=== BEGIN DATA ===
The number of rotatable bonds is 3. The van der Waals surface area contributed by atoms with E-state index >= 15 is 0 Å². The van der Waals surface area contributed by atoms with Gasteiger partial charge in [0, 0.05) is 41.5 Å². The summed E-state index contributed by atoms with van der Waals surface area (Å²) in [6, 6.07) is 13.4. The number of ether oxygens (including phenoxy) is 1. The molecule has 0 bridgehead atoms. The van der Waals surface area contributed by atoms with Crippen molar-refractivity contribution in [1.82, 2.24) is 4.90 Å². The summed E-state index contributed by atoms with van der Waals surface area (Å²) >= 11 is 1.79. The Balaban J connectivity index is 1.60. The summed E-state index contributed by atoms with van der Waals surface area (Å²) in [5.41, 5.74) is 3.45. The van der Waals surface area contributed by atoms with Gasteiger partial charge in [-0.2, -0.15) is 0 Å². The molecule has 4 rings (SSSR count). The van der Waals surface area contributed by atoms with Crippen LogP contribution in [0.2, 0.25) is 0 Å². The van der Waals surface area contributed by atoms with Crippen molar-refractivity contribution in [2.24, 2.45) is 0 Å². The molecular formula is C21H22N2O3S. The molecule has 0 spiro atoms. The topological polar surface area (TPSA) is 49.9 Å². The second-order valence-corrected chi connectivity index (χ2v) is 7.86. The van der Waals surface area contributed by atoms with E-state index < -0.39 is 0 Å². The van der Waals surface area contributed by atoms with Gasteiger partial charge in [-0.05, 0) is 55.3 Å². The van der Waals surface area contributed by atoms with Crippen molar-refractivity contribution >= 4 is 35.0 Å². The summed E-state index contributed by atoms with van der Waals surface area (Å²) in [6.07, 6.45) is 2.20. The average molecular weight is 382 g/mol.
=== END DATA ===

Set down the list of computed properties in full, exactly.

The number of rotatable bonds is 3. The van der Waals surface area contributed by atoms with E-state index >= 15 is 0 Å². The van der Waals surface area contributed by atoms with Gasteiger partial charge in [0, 0.05) is 41.5 Å². The summed E-state index contributed by atoms with van der Waals surface area (Å²) in [6, 6.07) is 13.4. The number of ether oxygens (including phenoxy) is 1. The molecule has 0 bridgehead atoms. The van der Waals surface area contributed by atoms with Crippen molar-refractivity contribution in [1.82, 2.24) is 4.90 Å². The summed E-state index contributed by atoms with van der Waals surface area (Å²) >= 11 is 1.79. The Balaban J connectivity index is 1.60. The summed E-state index contributed by atoms with van der Waals surface area (Å²) in [5.41, 5.74) is 3.45. The van der Waals surface area contributed by atoms with Gasteiger partial charge in [-0.2, -0.15) is 0 Å². The molecule has 4 rings (SSSR count). The van der Waals surface area contributed by atoms with Crippen LogP contribution in [0.2, 0.25) is 0 Å². The van der Waals surface area contributed by atoms with Crippen molar-refractivity contribution in [2.24, 2.45) is 0 Å². The molecular formula is C21H22N2O3S. The molecule has 0 spiro atoms. The topological polar surface area (TPSA) is 49.9 Å². The second-order valence-corrected chi connectivity index (χ2v) is 7.86. The van der Waals surface area contributed by atoms with E-state index < -0.39 is 0 Å². The van der Waals surface area contributed by atoms with Gasteiger partial charge in [-0.05, 0) is 55.3 Å². The van der Waals surface area contributed by atoms with Crippen molar-refractivity contribution >= 4 is 35.0 Å². The summed E-state index contributed by atoms with van der Waals surface area (Å²) in [6.07, 6.45) is 2.20. The average molecular weight is 382 g/mol.